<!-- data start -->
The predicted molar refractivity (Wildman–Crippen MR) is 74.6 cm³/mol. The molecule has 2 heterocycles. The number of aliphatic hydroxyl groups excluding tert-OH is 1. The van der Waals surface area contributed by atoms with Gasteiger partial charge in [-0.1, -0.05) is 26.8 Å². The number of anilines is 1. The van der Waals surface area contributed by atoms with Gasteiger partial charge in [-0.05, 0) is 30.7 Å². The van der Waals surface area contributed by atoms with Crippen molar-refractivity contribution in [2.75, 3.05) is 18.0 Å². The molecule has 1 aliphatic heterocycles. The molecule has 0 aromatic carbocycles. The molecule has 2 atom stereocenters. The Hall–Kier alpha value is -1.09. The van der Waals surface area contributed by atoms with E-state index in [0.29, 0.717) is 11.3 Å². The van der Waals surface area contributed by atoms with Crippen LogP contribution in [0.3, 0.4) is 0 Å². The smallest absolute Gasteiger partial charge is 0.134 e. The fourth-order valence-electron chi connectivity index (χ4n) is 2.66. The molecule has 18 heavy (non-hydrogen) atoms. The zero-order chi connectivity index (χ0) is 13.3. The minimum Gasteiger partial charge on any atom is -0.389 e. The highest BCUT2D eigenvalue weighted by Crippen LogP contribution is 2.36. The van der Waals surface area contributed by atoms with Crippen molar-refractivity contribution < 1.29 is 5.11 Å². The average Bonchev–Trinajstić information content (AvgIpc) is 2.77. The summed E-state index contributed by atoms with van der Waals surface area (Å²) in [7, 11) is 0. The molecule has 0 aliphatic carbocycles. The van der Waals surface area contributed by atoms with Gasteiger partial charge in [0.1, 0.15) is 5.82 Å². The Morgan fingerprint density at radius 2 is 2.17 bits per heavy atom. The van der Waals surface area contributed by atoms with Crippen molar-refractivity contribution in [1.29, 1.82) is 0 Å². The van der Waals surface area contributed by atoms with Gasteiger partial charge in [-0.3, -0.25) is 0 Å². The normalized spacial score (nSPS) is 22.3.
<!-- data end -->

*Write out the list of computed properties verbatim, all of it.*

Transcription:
The predicted molar refractivity (Wildman–Crippen MR) is 74.6 cm³/mol. The molecule has 2 heterocycles. The number of aliphatic hydroxyl groups excluding tert-OH is 1. The van der Waals surface area contributed by atoms with Gasteiger partial charge in [-0.1, -0.05) is 26.8 Å². The number of anilines is 1. The van der Waals surface area contributed by atoms with Gasteiger partial charge in [-0.05, 0) is 30.7 Å². The van der Waals surface area contributed by atoms with Crippen molar-refractivity contribution in [2.75, 3.05) is 18.0 Å². The molecule has 1 aliphatic heterocycles. The molecule has 0 aromatic carbocycles. The molecule has 2 atom stereocenters. The Hall–Kier alpha value is -1.09. The van der Waals surface area contributed by atoms with E-state index in [0.29, 0.717) is 11.3 Å². The van der Waals surface area contributed by atoms with Crippen LogP contribution in [0.3, 0.4) is 0 Å². The smallest absolute Gasteiger partial charge is 0.134 e. The fourth-order valence-electron chi connectivity index (χ4n) is 2.66. The molecule has 18 heavy (non-hydrogen) atoms. The zero-order chi connectivity index (χ0) is 13.3. The minimum Gasteiger partial charge on any atom is -0.389 e. The highest BCUT2D eigenvalue weighted by Crippen LogP contribution is 2.36. The van der Waals surface area contributed by atoms with Crippen molar-refractivity contribution < 1.29 is 5.11 Å². The average Bonchev–Trinajstić information content (AvgIpc) is 2.77. The summed E-state index contributed by atoms with van der Waals surface area (Å²) in [7, 11) is 0. The molecule has 0 aliphatic carbocycles. The van der Waals surface area contributed by atoms with Gasteiger partial charge in [0.1, 0.15) is 5.82 Å². The Morgan fingerprint density at radius 2 is 2.17 bits per heavy atom. The van der Waals surface area contributed by atoms with Crippen molar-refractivity contribution in [1.29, 1.82) is 0 Å². The van der Waals surface area contributed by atoms with Gasteiger partial charge in [-0.3, -0.25) is 0 Å². The normalized spacial score (nSPS) is 22.3.